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Umeå's history

Umeå was granted its city charter in 1622 and present-day Umeå's city centre still lies where the original city was built. Umeå University was inaugurated in 1965 and since then Umeå's population has doubled. Today people who have moved to Umeå are in the majority, totalling 54 percent of the population, many of them from other countries.

Just like many other Swedish cities (for example Göteborg, Sundsvall, and Piteå) Umeå was founded in the early 1620's. King Gustaf II Adolf wanted a tighter grip on trade in order to be able to levy more taxes and he therefore forced the merchants to move to the new cities. The city was built on the lands of the Sanda homestead as a compromise between Ön and Backen.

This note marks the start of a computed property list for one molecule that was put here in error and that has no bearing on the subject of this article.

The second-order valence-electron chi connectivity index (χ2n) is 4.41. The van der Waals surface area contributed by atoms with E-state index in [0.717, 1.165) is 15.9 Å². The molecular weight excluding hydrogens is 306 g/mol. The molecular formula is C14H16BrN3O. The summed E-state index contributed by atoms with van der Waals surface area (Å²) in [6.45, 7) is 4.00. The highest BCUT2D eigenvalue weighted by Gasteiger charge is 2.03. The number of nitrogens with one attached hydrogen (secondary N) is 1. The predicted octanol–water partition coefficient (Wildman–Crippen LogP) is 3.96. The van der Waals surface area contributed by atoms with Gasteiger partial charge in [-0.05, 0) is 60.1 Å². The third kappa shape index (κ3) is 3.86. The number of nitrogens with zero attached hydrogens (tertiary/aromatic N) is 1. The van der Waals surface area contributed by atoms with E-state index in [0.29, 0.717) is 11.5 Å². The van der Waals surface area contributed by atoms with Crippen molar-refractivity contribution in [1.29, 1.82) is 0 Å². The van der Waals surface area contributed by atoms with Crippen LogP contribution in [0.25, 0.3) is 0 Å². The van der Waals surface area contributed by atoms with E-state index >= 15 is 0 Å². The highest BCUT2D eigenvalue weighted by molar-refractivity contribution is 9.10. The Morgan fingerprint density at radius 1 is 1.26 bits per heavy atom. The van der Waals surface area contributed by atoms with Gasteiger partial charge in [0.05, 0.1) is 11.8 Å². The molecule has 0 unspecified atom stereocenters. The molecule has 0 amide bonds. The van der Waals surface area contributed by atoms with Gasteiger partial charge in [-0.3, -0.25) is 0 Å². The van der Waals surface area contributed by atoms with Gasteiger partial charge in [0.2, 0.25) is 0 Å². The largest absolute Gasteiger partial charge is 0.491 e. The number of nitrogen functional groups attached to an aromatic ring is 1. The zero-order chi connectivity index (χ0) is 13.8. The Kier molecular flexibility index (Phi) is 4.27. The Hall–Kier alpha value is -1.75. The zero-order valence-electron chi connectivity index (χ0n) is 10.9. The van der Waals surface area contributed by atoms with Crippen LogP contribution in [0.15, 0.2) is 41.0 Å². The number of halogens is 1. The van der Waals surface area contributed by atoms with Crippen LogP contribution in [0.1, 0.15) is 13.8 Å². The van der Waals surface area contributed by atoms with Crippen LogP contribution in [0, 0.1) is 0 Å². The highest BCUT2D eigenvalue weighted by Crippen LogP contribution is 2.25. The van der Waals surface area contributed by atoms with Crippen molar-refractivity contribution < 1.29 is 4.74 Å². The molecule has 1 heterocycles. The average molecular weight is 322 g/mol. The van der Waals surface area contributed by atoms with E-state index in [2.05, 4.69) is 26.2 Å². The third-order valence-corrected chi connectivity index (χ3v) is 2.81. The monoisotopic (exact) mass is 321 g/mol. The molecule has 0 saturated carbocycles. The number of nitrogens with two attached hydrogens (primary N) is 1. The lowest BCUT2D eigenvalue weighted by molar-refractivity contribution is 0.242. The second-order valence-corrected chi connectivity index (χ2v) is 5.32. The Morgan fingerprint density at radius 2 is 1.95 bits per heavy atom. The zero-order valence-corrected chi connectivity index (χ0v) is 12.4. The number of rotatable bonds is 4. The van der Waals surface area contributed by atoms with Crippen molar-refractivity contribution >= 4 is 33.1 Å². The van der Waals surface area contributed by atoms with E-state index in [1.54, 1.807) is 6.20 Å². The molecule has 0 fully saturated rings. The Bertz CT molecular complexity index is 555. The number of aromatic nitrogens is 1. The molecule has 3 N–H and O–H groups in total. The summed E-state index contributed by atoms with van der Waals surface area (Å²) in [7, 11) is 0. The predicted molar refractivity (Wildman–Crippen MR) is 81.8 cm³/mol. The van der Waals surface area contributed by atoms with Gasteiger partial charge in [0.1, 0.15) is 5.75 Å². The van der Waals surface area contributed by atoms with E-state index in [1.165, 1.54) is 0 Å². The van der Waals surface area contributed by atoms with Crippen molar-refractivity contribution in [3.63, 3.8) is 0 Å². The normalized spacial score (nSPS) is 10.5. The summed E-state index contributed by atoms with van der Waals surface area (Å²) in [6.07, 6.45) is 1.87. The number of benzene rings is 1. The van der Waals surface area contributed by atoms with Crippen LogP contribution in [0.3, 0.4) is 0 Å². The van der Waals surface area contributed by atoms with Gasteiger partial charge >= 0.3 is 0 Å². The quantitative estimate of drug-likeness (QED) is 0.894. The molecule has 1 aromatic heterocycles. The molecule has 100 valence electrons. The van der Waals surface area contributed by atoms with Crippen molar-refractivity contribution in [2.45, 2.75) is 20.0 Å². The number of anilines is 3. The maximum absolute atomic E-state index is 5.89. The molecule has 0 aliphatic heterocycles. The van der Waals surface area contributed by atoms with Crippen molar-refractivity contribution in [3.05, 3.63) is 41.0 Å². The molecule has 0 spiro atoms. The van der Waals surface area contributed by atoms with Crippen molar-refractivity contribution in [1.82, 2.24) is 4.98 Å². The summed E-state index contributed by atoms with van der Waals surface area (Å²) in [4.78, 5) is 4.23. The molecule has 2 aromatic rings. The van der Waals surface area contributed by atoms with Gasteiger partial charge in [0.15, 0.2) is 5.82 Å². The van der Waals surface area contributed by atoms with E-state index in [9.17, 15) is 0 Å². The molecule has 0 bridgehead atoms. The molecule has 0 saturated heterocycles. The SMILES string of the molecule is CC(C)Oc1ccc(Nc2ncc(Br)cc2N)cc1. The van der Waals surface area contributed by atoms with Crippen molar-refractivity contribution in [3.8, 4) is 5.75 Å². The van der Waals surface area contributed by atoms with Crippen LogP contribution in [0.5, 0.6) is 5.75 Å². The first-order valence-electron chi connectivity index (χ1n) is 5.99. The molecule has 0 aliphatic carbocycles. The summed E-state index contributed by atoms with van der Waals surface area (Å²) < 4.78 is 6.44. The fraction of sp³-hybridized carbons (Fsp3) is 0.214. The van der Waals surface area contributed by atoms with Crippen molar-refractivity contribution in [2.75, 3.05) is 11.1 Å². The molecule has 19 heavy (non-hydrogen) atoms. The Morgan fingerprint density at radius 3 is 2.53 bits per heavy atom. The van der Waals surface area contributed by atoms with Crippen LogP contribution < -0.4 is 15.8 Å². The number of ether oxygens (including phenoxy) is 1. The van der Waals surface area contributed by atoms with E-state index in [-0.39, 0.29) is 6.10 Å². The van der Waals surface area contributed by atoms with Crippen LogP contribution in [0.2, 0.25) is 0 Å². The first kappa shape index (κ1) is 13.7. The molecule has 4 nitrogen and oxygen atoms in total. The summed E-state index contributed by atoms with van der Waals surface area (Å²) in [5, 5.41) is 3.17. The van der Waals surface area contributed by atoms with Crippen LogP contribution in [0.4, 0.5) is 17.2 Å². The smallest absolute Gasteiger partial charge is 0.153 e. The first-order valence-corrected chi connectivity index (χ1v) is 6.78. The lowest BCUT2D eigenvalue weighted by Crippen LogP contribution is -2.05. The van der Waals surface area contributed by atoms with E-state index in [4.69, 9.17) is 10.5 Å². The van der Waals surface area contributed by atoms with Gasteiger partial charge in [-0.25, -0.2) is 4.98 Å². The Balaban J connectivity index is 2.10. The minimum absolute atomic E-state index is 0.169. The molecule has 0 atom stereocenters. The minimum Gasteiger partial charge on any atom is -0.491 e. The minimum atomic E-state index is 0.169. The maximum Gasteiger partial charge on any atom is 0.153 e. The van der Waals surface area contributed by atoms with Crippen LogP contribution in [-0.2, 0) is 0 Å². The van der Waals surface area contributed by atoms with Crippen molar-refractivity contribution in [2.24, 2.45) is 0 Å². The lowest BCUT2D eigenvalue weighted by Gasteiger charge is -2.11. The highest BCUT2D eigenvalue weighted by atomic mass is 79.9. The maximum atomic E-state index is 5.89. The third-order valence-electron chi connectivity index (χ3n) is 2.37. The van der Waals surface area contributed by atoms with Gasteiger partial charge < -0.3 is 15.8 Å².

The city was burned to the ground by marauding Russian troops in 1714 and 1720. A Russian army corps captured Umeå in 1809 without any fighting to speak of but left after a few days of occupation due to imminent peace negotiations. In June 1888 the whole of the eastern part of Umeå, the shipyards at Teg and the houses on Ön Island were devastated by a fire that began in the brewery close to Renmarksbäcken. About 2,300 of the city's 3,000 inhabitants were made homeless. When the city was rebuilt after the fire, wide avenues were laid out as fire protection and silver birch trees planted along them to prevent fires from spreading from one building to another.

Umeå soon became known around Sweden as the City of Birches. In 1951 Umeå was allocated the fifth copy of most of what is printed in Sweden, enabling it to build up a major academic library. A dental school opened in 1956, paving the way for the development of the university.

Umeå's Graduate School for Social Work was established in 1962, the same year that Umeå airport opened. Umeå University was inaugurated on 17 September 1965. In 1992 Umeå overtook Sundsvall to become the Norrland municipality with the largest population. In 2012, Umeå's population topped 117,000 after several years of record growth.

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